Anywhere between 75% and 92% of dependent drinkers are not in treatment at any one time.

This “treatment gap” – the difference between those identified with a problem and those accepting help for it – is the largest for any identifiable condition. It is also the big challenge for the alcohol treatment field. How do we bridge the treatment gap?

Too often the response to people with alcohol problems has relied on individuals seeking help themselves. This approach only helps a small, motivated, minority. As one frontline worker said: ‘The alcohol agency relies on clients being motivated…Often if people don’t attend a couple of appointments their case is closed.’

This approach may be understandable in the context of a sector facing significant cuts; however, it means that some of the most vulnerable, risky and chaotic clients are left without help. Some may ask, ‘why bother, why not focus on those who want help?‘ However, our work suggests that these change resistant drinkers are among the most challenging and resource intensive of the clients faced by public services.

The Blue Light project is Alcohol Change UK’s national initiative to develop alternative approaches and care pathways for change resistant drinkers who place a huge burden on public services. These include the frequent hospital attenders, the repeat offenders and those committing anti-social behaviour. In an area with a population of 250,000, the Blue Light project estimated that there are around 250 Blue Light clients who cost at least £12–13 million each year across a range of agencies.

The project has shown that there are positive strategies that can be used with this client group. Moreover, this approach will save money and resources. The Blue Light manual outlining the core approach is available at:

This initiative has been developed in partnership with Public Health England and over 60 local authorities across England and Wales.

In the last few months, we have published a report Learning from Tragedies. The report, published by Alcohol Change UK, analyses all 11 Safeguarding Adult Reviews (SARs) from England in 2017 in which alcohol was identified as a significant factor in the person’s life and/or death. It charts the stories of people who died in the most tragic of circumstances at a time when they were at their most vulnerable. The report highlights the role that alcohol plays in those situations where vulnerable adults die and draws out essential lessons that may prevent similar tragedies from being repeated.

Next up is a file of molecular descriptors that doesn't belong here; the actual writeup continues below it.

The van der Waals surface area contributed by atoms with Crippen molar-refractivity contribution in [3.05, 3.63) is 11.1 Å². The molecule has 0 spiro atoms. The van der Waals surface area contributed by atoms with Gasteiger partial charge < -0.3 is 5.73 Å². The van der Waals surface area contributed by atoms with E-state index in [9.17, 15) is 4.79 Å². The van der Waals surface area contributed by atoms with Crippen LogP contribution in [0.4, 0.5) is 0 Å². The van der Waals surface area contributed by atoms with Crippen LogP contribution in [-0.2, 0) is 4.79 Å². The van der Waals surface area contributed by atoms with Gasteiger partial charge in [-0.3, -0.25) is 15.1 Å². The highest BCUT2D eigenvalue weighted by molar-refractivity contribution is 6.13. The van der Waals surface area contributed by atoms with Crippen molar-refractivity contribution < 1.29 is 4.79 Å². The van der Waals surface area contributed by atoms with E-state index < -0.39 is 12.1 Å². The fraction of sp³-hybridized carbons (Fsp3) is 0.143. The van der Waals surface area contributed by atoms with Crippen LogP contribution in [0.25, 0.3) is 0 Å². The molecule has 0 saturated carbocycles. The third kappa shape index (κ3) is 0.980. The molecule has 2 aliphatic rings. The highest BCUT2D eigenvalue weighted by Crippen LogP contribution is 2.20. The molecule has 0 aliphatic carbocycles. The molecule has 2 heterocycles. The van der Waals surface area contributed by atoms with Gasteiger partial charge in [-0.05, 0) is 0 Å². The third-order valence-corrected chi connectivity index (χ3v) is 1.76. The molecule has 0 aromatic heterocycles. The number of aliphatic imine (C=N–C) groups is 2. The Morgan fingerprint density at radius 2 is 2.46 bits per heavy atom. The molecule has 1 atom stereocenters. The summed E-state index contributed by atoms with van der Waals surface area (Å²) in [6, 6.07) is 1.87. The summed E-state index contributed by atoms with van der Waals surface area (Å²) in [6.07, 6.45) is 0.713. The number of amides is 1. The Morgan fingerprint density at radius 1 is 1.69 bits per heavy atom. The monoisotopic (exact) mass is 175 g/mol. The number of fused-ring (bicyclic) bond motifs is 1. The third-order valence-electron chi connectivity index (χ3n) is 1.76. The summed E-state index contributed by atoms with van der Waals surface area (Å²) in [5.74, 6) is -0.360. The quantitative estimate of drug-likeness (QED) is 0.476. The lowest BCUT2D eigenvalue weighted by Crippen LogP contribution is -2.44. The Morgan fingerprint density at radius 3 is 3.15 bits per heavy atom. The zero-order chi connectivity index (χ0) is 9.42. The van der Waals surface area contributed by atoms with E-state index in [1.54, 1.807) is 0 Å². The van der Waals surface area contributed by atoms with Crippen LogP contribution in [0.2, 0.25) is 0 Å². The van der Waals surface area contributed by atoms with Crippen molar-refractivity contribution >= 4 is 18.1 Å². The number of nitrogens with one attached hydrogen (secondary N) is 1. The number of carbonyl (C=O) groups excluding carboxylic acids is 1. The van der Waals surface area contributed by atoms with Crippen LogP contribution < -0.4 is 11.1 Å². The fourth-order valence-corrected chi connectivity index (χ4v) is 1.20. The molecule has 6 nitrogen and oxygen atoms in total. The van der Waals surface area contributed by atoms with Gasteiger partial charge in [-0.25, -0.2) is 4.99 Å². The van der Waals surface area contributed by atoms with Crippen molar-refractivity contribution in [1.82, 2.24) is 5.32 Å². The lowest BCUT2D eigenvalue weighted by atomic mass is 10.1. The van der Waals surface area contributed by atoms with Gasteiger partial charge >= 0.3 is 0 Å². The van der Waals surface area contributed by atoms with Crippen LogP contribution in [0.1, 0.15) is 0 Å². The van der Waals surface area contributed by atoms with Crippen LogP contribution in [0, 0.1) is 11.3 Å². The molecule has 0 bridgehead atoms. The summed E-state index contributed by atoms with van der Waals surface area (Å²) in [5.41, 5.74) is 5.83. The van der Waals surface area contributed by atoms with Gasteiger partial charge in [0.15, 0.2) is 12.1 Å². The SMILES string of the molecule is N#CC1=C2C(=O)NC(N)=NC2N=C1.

You can read the report at:

Both the Blue Light project and the report on SARs highlight the need to transform the local response to people with alcohol problems. Therefore, over the last three to four years, Alcohol Change UK has begun to integrate the project’s findings into local practice through a series of local pilots in areas such as: Sandwell, Northumberland, Lincolnshire, Medway, Devon and Westminster. Our work in Sandwell has recently been nominated for a Guardian Award, a Royal Society of Public Health Award and a Mj Award.

The key elements of the local transformation work are:

  • Running a senior level strategic workshop to establish understanding and ownership of the approach
  • Training of specialist and non-alcohol specialist staff in the Blue Light approach. This will ensure that staff across the health, social care, housing and criminal justice services, are identifying these clients and impacting on their behaviour.
  • Train the trainer courses in order to leave a local legacy.
  • Working with specialist service staff to review how they can best meet the needs of high impact and change resistant dependent drinkers.
  • Developing specifications for specialist services g. assertive outreach.
  • Developing a multi-agency operational group to ensure joint management and a persistent targeted focus on the highest impact clients.
  • Evaluation of the approach

You can see evaluations of our local projects on the Alcohol Change UK website:

Our training provides a very clear model of how to work with this client group. This is applicable to both alcohol specialists and non-alcohol specialists such as social workers, nurses, police, community safety and housing staff. If you are interested in training, our wider transformation work or more detail on any aspect of this project please email:

Alcohol Change UK are running four open Blue Light training days at their offices in London over the coming months. These days are an excellent development opportunity for practitioners whose work brings them into contact with high-impact drinkers. For dates and further details, please visit the Eventbrite page. Spaces are limited, so we recommend booking as soon as possible.

In addition to the Blue Light training we are also offering motivational interviewing training courses. These two-day courses empower all working in the alcohol sector to develop the knowledge, skills and confidence to use motivational interviewing to enable behaviour change in clients and groups.

Written by Alcohol Change UK Senior Consultant Mike Ward.

All IAS Blogposts are published with the permission of the author. The views expressed are solely the author’s own and do not necessarily represent the views of the Institute of Alcohol Studies.